That leads me to my second observation, this is obviously targeted towards adults. Adults buy consoles, adults buy games, and adults play more games than children. Seriously, the average gamer is someone, likely male, between 20 and 30 years old who just wants and escape from the doldrums of daily life. Nintendo, finally, appears to have realized this. The colors are black and gray, the finishes look elegant and sophisticated, and the entire unit seemed to be tailed to fit the hands of a full grown human. In the trailer, there was not a single child, only adults in adult situations living their lives, and the Switch was there to accommodate it. Walking the dog in the park, it has that covered. Having a gathering with your friends? It can do that too. Feel like some competition? LAN party time using a circle of Switch consoles. It’s also worth noting the games shown were games that adults play, Mario, Skyrim, NBA, Zelda, etc. To me, this bearing has Nintendo taking a huge step in the right direction, and it will surely pay off. Games aren’t necessarily toys, and it’s about time they started to treat them like entertainment devices instead of Lego bricks.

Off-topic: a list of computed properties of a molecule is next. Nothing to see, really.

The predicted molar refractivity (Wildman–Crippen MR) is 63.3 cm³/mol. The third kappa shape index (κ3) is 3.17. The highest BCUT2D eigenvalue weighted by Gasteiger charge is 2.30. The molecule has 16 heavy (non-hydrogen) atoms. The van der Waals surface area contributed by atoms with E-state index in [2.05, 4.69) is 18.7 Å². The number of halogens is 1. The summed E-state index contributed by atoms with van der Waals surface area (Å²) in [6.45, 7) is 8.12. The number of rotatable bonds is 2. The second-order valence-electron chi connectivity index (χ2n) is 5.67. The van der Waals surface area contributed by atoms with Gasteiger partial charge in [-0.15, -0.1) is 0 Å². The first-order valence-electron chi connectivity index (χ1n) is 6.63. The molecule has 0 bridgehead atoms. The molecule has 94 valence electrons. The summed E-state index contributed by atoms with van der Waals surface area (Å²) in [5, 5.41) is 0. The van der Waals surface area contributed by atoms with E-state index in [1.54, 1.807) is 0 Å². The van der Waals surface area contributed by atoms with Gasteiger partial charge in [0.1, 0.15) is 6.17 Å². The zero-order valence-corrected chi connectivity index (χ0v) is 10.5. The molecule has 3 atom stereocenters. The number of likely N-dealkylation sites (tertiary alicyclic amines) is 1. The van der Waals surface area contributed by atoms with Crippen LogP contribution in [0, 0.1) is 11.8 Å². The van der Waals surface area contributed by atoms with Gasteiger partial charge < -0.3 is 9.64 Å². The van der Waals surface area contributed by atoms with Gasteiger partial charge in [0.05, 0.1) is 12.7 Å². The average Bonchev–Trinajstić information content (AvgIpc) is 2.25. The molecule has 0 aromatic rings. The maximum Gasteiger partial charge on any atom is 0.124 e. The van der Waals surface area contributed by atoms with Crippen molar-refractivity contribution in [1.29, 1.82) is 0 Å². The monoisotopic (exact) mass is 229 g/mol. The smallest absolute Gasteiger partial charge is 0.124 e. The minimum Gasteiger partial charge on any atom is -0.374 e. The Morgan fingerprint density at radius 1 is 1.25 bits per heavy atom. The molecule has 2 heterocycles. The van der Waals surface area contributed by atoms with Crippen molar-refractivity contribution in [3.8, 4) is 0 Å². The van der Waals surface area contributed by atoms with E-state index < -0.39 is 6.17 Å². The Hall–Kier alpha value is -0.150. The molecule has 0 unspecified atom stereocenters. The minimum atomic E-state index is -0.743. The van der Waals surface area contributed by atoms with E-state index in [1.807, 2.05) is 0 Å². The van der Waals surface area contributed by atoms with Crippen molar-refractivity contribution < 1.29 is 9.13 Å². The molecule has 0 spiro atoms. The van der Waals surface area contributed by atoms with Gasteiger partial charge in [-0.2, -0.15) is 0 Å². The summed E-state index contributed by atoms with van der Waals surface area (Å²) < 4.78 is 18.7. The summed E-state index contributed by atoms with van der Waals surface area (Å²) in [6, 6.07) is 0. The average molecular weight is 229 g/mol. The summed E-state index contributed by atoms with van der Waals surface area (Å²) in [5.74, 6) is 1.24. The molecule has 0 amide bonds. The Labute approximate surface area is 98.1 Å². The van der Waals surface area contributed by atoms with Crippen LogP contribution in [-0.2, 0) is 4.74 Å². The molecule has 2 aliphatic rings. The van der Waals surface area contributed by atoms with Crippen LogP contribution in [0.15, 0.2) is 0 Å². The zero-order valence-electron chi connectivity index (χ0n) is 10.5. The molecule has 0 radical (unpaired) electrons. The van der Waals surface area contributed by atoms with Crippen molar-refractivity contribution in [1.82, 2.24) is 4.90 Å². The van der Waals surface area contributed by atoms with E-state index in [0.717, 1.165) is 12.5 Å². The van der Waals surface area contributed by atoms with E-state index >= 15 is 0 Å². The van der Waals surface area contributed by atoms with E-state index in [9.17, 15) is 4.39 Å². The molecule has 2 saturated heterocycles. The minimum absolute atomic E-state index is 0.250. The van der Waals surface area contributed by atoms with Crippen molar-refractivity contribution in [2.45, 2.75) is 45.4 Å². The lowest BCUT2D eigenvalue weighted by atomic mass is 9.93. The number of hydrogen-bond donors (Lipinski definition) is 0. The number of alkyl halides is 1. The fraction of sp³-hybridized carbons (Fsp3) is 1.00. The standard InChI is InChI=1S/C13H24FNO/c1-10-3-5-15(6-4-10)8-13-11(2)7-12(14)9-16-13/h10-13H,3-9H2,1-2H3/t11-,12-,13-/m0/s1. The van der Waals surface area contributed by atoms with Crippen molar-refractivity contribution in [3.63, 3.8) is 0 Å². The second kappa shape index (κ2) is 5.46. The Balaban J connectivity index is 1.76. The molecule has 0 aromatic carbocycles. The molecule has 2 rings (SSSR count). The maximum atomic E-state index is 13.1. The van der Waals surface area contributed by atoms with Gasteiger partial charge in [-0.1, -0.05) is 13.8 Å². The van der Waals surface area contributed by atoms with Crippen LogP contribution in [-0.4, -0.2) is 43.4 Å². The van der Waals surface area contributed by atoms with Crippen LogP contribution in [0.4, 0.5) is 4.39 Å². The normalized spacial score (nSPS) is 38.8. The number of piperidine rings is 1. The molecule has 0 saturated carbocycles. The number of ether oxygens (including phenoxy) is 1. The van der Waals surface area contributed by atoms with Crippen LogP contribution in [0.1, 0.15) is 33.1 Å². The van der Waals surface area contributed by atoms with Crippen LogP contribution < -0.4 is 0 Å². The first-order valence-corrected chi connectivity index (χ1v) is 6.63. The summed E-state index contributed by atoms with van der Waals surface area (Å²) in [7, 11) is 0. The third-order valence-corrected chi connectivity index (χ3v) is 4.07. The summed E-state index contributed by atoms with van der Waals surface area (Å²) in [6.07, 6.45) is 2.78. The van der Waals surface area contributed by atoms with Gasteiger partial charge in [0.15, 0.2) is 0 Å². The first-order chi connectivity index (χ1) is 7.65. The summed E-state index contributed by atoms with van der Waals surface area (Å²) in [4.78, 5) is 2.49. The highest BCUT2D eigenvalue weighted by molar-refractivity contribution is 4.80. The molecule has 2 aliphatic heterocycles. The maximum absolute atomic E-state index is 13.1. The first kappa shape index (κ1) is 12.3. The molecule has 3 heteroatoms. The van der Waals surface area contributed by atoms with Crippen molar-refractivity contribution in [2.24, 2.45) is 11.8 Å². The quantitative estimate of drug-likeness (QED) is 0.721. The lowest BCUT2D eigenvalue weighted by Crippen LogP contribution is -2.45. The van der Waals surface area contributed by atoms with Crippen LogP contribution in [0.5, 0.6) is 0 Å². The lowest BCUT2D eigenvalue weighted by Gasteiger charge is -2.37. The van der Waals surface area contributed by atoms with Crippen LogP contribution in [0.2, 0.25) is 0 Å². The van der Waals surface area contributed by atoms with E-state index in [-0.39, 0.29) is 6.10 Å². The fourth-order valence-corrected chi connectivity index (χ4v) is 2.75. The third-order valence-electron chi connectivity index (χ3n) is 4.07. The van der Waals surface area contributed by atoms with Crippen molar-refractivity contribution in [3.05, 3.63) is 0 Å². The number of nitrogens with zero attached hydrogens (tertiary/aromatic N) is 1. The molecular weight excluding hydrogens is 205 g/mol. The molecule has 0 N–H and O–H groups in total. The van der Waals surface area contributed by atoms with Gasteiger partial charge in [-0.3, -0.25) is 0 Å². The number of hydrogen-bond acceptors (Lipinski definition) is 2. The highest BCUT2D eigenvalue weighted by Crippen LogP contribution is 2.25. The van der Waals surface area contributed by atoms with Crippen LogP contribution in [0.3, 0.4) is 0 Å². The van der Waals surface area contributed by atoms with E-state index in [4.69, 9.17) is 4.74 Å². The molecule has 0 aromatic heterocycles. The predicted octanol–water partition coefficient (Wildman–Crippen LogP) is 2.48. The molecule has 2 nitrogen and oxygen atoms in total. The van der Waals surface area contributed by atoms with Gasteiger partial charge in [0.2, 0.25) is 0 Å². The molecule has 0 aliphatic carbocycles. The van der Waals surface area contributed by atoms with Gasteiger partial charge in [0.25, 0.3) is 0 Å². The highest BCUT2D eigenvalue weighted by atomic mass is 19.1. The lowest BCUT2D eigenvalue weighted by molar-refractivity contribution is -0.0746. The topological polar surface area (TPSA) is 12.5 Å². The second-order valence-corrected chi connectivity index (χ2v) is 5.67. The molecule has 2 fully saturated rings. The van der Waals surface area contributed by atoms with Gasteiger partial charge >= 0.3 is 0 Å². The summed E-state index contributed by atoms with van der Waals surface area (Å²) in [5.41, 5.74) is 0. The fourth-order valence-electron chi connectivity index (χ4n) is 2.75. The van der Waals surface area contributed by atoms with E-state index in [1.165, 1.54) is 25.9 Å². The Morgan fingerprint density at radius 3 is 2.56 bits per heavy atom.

Now, the functionality as a whole. I love that I can dock the unit at the home, pick up a real controller, and forget this things a portable device. To me, this is the real selling point. Having the Switch Pro controller, as it’s being called, is invaluable in showing that the games on the system will be REAL games, and not gimmicky touch or waggle controlled games. This is likely how I will play this Switch, 95% of the time. I see myself occasionally pausing the game, taking the tablet with me to to the bed room or on the go, but for the most part, it’s going to be a console for the TV, as it should. There are those removable “Joy Con” controllers that remove from the sides, and those are cute. I don’t see them as useful, but I like the idea of setting up the display with the kick and using the Joy Con units paired with the battery pack/grip that’s shown (with the green LED lights assuming showing the battery level as it charges the smaller units). This, to me seems to work. Using them independently as multiplayer controllers? That seems uncomfortable at best, and the screen size certainly doesn’t seem large enough to facilitate that.